In the mid-1990’s, Saguaro National Park (SAGU) decided to permit mountain bicycles on a long-established trail in what is regarded as a front-country area of the Park. This 2 ½ mile long trail is located inside the Cactus Loop Drive, a popular sightseeing road, and is the only trail within the park that is designated for bike use. Over the years since that decision, many requests from mountain bike enthusiasts to allow bicycles on other trails have been denied.


The selection of the Park’s Preferred Alternative B as the Environmentally Preferred Alternative is not supported by facts presented in the Revised EA. As described in the Environmental Consequences section of the EA, No Action Alternative A would have no impacts on any natural or cultural resource impact topics while having only minor long-term adverse impacts on Visitor Use and Experience due to the absence of a hiking/biking trail in the Panther Junction area. Compared to Alternative A, both the Preferred Alternative B (hiking/biking trail) and Alternative C (hiking trail only) would each have some level of adverse impacts on all listed natural and cultural resources, as well as adverse impacts on visitor safety. By any reasonable evaluation of the range of potential environmental impacts described for each alternative in the EA, Alternative A would have the fewest impacts and should have been identified as the Environmentally Preferred Alternative.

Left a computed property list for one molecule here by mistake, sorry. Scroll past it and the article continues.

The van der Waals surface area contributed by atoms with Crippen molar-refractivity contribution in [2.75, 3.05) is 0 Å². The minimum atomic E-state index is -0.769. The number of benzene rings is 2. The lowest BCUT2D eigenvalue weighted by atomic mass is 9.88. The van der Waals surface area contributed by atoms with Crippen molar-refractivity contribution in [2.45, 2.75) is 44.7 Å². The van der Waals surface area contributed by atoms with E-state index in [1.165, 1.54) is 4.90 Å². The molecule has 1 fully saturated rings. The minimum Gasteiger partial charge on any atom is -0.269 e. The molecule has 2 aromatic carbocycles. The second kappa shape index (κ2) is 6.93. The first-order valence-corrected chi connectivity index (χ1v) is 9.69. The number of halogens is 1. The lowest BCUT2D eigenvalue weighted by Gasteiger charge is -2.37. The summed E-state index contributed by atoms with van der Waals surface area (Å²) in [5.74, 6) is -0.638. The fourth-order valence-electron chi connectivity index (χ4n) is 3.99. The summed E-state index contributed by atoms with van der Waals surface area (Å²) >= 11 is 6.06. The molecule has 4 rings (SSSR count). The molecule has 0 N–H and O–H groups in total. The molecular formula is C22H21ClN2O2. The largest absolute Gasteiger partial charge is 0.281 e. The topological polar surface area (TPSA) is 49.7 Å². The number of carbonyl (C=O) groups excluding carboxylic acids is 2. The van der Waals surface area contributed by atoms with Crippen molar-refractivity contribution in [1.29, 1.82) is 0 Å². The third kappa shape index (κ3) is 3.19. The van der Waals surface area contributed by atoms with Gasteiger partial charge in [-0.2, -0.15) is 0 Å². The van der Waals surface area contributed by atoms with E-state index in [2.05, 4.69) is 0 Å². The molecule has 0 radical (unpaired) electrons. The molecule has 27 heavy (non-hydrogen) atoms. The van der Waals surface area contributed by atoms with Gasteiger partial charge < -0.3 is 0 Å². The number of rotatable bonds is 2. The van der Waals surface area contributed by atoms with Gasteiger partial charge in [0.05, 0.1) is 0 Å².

In closing, the proposed action seems the antithesis of where the Park and NPS should be going as we plan a celebration of the first 100 years of the NPS. The Park’s Preferred Alternative B represents to us a clear reversal in the evolution of NPS management policies toward the long-term conservation of parks. Lacking a strong justification or demonstrated need for constructing a backcountry mountain biking trail at BIBE, CNPSR supports No Action Alternative A.

Thank you for your consideration of these comments.


MaureenFinnerty - signature



Maureen Finnerty

Chair, Coalition of National Park Service Retirees

August 15, 2017 @ 4:19 pm